This week’s case is a 13-year-old female neutered domestic short haired cat. History of wheezing for the past 10 days. Lung lobectomy for pulmonary carcinoma two years previously. Where is the abnormality located in this case?
FindingsOn a lateral radiograph of the neck the nasopharynx and oropharynx are distended. The soft palate and laryngeal structures appear normal. In the thorax, the cardiac silhouette is positioned in apposition to the diaphragm, likely due to the previous lung lobectomy. On both lateral projections, there is an oval soft tissue opacity outlined by gas in the tracheal lumen in the first intercostal space. This appears to occupy the entire width of the trachea, and is broad-based on the left lateral projection. The cardiovascular structures appear normal. There is mild spondylosis deformans in the caudal cervical spine, and osteophyte production in one shoulder joint. In an additional projection with the thoracic limbs pulled cranially, the mass is visible cranial to the first rib within the tracheal lumen.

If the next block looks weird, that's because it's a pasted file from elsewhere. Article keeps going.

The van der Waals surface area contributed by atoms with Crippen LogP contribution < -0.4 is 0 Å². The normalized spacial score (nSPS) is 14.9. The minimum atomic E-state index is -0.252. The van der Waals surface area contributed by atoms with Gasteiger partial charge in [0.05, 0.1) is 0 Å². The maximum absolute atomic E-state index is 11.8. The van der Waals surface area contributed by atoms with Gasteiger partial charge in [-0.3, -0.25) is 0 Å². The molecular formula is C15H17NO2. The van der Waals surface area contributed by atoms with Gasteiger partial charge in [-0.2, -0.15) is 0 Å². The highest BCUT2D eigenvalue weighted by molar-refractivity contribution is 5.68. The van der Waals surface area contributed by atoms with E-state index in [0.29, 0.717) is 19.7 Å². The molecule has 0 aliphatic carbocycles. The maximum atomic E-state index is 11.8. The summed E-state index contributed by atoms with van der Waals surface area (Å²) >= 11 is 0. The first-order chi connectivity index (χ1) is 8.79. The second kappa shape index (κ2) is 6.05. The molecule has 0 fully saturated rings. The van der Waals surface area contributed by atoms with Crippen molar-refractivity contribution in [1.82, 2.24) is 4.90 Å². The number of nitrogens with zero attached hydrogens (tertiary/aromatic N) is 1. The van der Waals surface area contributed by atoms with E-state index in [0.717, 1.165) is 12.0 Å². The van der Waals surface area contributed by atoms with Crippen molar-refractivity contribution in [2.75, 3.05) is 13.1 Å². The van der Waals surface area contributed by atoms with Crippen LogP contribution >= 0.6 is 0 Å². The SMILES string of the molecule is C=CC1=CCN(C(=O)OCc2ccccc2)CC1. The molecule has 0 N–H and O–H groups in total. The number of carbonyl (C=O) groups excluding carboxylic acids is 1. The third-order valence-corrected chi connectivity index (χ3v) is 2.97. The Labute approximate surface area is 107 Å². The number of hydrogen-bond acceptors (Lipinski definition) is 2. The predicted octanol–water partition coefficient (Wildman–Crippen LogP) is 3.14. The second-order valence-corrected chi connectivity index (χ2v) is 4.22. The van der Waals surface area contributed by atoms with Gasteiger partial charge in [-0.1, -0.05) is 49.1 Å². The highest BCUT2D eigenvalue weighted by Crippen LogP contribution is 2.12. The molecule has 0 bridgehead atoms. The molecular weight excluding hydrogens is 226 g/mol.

- Intraluminal tracheal mass (neoplasia, granuloma) likely causing the wheezing
- Distended pharynx secondary to upper airway obstruction
- Incidental shoulder osteoarthrosis
- Metastatic pulmonary carcinoma
- The previously removed pulmonary carcinoma had invaded the right caudal lobar bronchus and was incompletely exised